Adult/High School-Odd Thomas is just that. He works as a fry cook in the fictional California town of Pico Mundo. Should he ever leave that position, he sees a future in selling tires or shoes. What he lacks in ambition, he makes up for with a special gift. He communes with and sees the dead, some of whom enlist his help in avenging their deaths from foul play. His gift is a secret from everyone except his beautiful girlfriend and the Chief of Police, who never questions Odd's tips, advice, or presence at a murder scene. The man sees "bodachs" as well, small, evil creatures, fluid in shape, that feed upon horrific acts of carnage. He is horrified to see hordes of them gathering in his town. He spots a weird looking stranger in whom the bodachs appear very interested, nicknames him Fungus Man, and rightly assumes that he is involved in the impending disaster. Breaking into the man's house, Odd finds a mysterious black room, a shrine to serial killers, and a page from a calendar that tells him the date of the planned event. Now it's a race against time to foil the plot. The rapid pace, eerie circumstances, and bizarre characters will keep readers turning pages. Just when the suspense is almost unbearable, Koontz exhibits his wry sense of humor to break the tension. The last chapters are so powerful and heartrending that they should be read several times.-Katherine Fitch, Rachel Carson Middle School, Fairfax, VA Copyright 2004 Reed Business Information.
Koontz's suspense masterpieces (Intensity, 1996; The Face, 2002) have tight plots or strikingly enclosed worlds. But you can't win 'em all, and despite the lift he strives for, these pages go by on automatic pilot. Suspense here turns on the life of Odd Thomas, 21, an unassuming lad gifted with the power to see dead people who cannot tear themselves from Pico Mundo, Odd's small hometown abroil on the Mojave Desert-as neither can Odd, whose "agoraphobia" has not let him drive or step outside the town. Ever. Koontz focuses on the little world of Pico Mundo itself, its physical layout and the lovable eccentrics who fill it chock-a-block. Among others, there's 400-pound romance-and-mystery novelist P. Oswald Boone (better known as Little Ozzie), and Odd's landlady Rosalia Sanchez, who fears turning invisible. Odd-a flashy fry-cook-works as a kind of Tom Cruise of the griddle at Terri Stambaugh's Pico Mundo Grille. Terri is an Elvis savant who knows what the King was doing every hour of his life. Odd's confidential tie with Police Chief Wyatt Porter has led Chief Porter to varied murderers and artists of mayhem whose victims have hung around and pointed out to Odd just who murdered them. Then to the grille comes strangely fungoid Bob Robertson, followed about by black bodachs, hungry doglike shadows sniffing out folks scented with death. When Odd secretly steals into Robertson's house, he finds first a housekeeping mess, then a computer workroom of Spartan order whose files reveal the mind of a mass murderer. And Odd stumbles upon a room of pure blackness-perhaps an adjunct to King/Straub's Black House? The date August 15 is torn from Robertson's desk calendar. Terri tells Odd, who is oftenfollowed about by the tearful and warning ghost of Elvis, that Gladys Presley died on August 14 and Elvis on August 16. Does the missing date mean Robertson will go berserk on the 15th-and kill Odd as well? With its tender surprise ending, call it It's a Wonderful Sixth Sense, built out of wet pulp and milk.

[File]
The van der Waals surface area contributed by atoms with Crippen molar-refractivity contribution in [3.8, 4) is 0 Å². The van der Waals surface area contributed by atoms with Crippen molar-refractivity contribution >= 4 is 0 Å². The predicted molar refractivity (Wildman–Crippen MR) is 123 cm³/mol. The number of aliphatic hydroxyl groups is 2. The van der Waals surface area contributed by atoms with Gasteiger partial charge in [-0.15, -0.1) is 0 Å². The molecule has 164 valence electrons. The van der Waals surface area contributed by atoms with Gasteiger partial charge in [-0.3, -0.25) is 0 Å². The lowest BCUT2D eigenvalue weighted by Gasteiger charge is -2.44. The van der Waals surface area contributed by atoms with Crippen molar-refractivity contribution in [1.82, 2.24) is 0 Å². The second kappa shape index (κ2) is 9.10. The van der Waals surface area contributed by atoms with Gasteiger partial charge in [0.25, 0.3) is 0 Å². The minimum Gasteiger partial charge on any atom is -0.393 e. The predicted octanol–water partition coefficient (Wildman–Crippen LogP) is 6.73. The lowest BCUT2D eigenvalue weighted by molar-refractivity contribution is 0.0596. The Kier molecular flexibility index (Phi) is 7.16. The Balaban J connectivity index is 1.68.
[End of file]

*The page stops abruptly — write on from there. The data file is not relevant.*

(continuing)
"Once in a very great while, an author does everything right—as Koontz has in this marvelous novel.... the story, like most great stories, runs on character—and here Koontz has created a hero whose honest, humble voice will resonate with many.... This is Koontz working at his pinnacle, providing terrific entertainment that deals seriously with some of the deepest themes of human existence: the nature of evil, the grip of fate and the power of love."—Publishers Weekly
"Dean Koontz almost occupies a genre of his own. He is a master at building suspense and holding the reader spellbound."—Richmond Times-Dispatch
"Dean Koontz is not just a master of our darkest dreams, but also a literary juggler."—The Times (London)
"Once more Dean Koontz presents readers with a story and cast of characters guaranteed to entertain."—Tulsa World